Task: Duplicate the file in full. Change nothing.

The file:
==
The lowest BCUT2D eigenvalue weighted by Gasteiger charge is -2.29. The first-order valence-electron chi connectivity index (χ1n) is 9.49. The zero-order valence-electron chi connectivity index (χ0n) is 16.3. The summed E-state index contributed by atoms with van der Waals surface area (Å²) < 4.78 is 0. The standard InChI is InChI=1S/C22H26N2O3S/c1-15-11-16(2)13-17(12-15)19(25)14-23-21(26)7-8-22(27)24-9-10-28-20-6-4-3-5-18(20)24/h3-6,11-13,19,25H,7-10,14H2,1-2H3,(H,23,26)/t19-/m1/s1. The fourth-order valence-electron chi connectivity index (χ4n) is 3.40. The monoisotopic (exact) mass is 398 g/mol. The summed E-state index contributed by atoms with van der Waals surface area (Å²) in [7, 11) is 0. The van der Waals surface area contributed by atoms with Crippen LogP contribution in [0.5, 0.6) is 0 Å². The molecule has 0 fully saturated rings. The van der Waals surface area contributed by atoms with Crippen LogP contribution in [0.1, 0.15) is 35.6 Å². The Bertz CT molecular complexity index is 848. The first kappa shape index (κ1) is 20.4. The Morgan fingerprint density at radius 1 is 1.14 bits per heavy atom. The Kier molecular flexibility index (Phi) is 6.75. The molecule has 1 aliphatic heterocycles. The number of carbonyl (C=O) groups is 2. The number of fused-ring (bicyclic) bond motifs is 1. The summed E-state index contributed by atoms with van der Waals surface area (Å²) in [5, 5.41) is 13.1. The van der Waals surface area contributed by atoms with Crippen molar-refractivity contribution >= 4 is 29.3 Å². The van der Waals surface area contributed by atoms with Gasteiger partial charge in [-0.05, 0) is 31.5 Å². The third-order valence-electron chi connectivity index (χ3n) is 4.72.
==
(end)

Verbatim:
The lowest BCUT2D eigenvalue weighted by Gasteiger charge is -2.29. The first-order valence-electron chi connectivity index (χ1n) is 9.49. The zero-order valence-electron chi connectivity index (χ0n) is 16.3. The summed E-state index contributed by atoms with van der Waals surface area (Å²) < 4.78 is 0. The standard InChI is InChI=1S/C22H26N2O3S/c1-15-11-16(2)13-17(12-15)19(25)14-23-21(26)7-8-22(27)24-9-10-28-20-6-4-3-5-18(20)24/h3-6,11-13,19,25H,7-10,14H2,1-2H3,(H,23,26)/t19-/m1/s1. The fourth-order valence-electron chi connectivity index (χ4n) is 3.40. The monoisotopic (exact) mass is 398 g/mol. The summed E-state index contributed by atoms with van der Waals surface area (Å²) in [7, 11) is 0. The van der Waals surface area contributed by atoms with Crippen LogP contribution in [0.5, 0.6) is 0 Å². The molecule has 0 fully saturated rings. The van der Waals surface area contributed by atoms with Crippen LogP contribution in [0.1, 0.15) is 35.6 Å². The Bertz CT molecular complexity index is 848. The first kappa shape index (κ1) is 20.4. The Morgan fingerprint density at radius 1 is 1.14 bits per heavy atom. The Kier molecular flexibility index (Phi) is 6.75. The molecule has 1 aliphatic heterocycles. The number of carbonyl (C=O) groups is 2. The number of fused-ring (bicyclic) bond motifs is 1. The summed E-state index contributed by atoms with van der Waals surface area (Å²) in [5, 5.41) is 13.1. The van der Waals surface area contributed by atoms with Crippen molar-refractivity contribution >= 4 is 29.3 Å². The van der Waals surface area contributed by atoms with Gasteiger partial charge in [-0.05, 0) is 31.5 Å². The third-order valence-electron chi connectivity index (χ3n) is 4.72.